He begins by considering the much-used term “omniscient narrative” and observes that it’s “rarely as omniscient as it seems”: “To begin with, authorial style generally has a way of making third-person omniscience seem partial and inflected.” For “as soon as someone tells a story about a character, narrative seems to want to bend itself around that character, wants to merge with that character, to take on his or her way of thinking and speaking.” This “bending,” he notes, is what is known as “free indirect style,” which can also be called dramatic irony, inviting us to “see through a character’s eyes while being encouraged to see more than the character can see.”

But, Wood insists, it is a narrative mistake to employ language that sees so much more than the character could plausibly see. His example of such disproportion are some sentences from John Updike’s Terrorist, where Updike’s protagonist, an eighteen-year-old Muslim boy, is given thoughts that sound too much like Updike’s. Wood calls this “planting big authorial flags,” as in the youth’s reflection, “Who would forever stoke Hell’s boilers?” Such a sentence spoils the illusion of an eighteen-year-old thinking. Yet this “sharing” of the language by narrator and character is something Wood admires when it occurs in Joyce or Saul Bellow. For example, he points out, we don’t really believe that Leopold Bloom in Ulysses notices “the flabby gush of porter” as it is poured into a drain, or appreciates “the buzzing prongs” of a fork in a restaurant. These perceptions are clearly Joyce’s, so the reader in effect makes a “treaty” with the writer by recognizing that Bloom will sometimes sound like Bloom, sometimes like Joyce. A similar treaty is made when we accord Tommy Wilhelm, the lumpish hero of Bellow’s Seize the Day, his various exquisite perceptions. It’s not clear to me why the same treaty of shared language can’t be made with Updike and his protagonist; certainly the power of his Rabbit novels is dependent upon such sharing between novelist and protagonist. But Wood has never liked Updike much.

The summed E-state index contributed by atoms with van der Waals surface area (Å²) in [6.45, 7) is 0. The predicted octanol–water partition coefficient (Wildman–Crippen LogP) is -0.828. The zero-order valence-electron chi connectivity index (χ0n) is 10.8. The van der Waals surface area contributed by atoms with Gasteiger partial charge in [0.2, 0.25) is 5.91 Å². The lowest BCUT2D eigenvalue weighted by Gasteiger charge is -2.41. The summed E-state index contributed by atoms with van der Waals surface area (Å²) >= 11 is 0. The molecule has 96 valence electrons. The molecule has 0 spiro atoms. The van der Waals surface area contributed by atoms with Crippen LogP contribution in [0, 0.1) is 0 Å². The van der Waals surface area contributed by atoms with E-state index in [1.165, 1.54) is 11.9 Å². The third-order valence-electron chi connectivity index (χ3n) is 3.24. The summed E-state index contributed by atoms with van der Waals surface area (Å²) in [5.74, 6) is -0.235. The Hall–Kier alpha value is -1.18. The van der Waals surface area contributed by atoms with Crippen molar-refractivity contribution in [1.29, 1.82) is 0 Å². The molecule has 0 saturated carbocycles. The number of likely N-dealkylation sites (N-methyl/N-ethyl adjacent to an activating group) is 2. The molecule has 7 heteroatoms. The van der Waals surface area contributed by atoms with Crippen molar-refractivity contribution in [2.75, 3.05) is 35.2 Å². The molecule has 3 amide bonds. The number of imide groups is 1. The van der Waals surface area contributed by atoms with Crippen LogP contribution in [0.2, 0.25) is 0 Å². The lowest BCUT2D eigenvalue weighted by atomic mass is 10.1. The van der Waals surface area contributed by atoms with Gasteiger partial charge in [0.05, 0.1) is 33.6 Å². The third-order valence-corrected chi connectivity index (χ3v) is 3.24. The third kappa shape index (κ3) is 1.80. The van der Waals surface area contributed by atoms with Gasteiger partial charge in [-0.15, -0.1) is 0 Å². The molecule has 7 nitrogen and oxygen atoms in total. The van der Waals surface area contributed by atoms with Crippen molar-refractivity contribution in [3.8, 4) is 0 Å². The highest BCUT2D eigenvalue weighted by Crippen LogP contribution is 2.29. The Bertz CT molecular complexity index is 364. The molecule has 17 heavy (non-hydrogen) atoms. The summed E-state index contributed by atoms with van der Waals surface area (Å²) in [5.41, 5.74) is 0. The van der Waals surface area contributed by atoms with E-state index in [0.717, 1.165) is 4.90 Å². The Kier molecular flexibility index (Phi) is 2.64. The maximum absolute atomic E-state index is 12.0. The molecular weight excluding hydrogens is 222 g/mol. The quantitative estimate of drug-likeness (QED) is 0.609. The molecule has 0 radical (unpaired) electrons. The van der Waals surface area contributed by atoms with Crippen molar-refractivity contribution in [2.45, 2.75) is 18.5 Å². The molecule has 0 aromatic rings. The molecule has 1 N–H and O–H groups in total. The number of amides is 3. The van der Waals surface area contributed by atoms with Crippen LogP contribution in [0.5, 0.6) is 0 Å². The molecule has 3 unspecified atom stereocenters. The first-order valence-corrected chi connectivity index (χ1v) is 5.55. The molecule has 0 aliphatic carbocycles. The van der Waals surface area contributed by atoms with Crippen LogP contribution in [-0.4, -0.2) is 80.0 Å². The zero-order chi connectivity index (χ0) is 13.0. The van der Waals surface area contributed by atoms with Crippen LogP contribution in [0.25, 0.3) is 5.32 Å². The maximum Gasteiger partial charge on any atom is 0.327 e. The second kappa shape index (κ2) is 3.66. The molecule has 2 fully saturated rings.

One of the best things about How Fiction Works is that it provokes a reader into activity, occasionally of disagreement, much more often of agreement, usually accompanied by a pleased surprise at the felicity of expressive formulation. Wood is enlivening on how “detail” in fiction is to be relished but can also cloy by its too-muchness: Henry James, he says, “would probably argue that while we should indeed try to be the kind of writer on whom nothing is lost, we have no need to be the kind of writer on whom everything is found.” He remarks that young students are not good at noting metaphors and images that strike him as wonderful: “They have not yet read enough literature to be taught by it how to read it.” His perceptions about individual writers are original and exact, as when he calls Muriel Spark’s novels “fiercely composed and devoutly starved.” These are a few of many examples of fresh and vivid formulations that make How Fiction Works a contribution to permanent criticism. It would be a splendid book to assign to any class of undergraduates in which fiction is a central concern. But experienced readers will also find themselves challenged and energized by it.

William H. Pritchard, a frequent contributor, is the Henry Clay Folger Professor of English, Emeritus, at Amherst College.

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Published in the 2008-10-10 issue: View Contents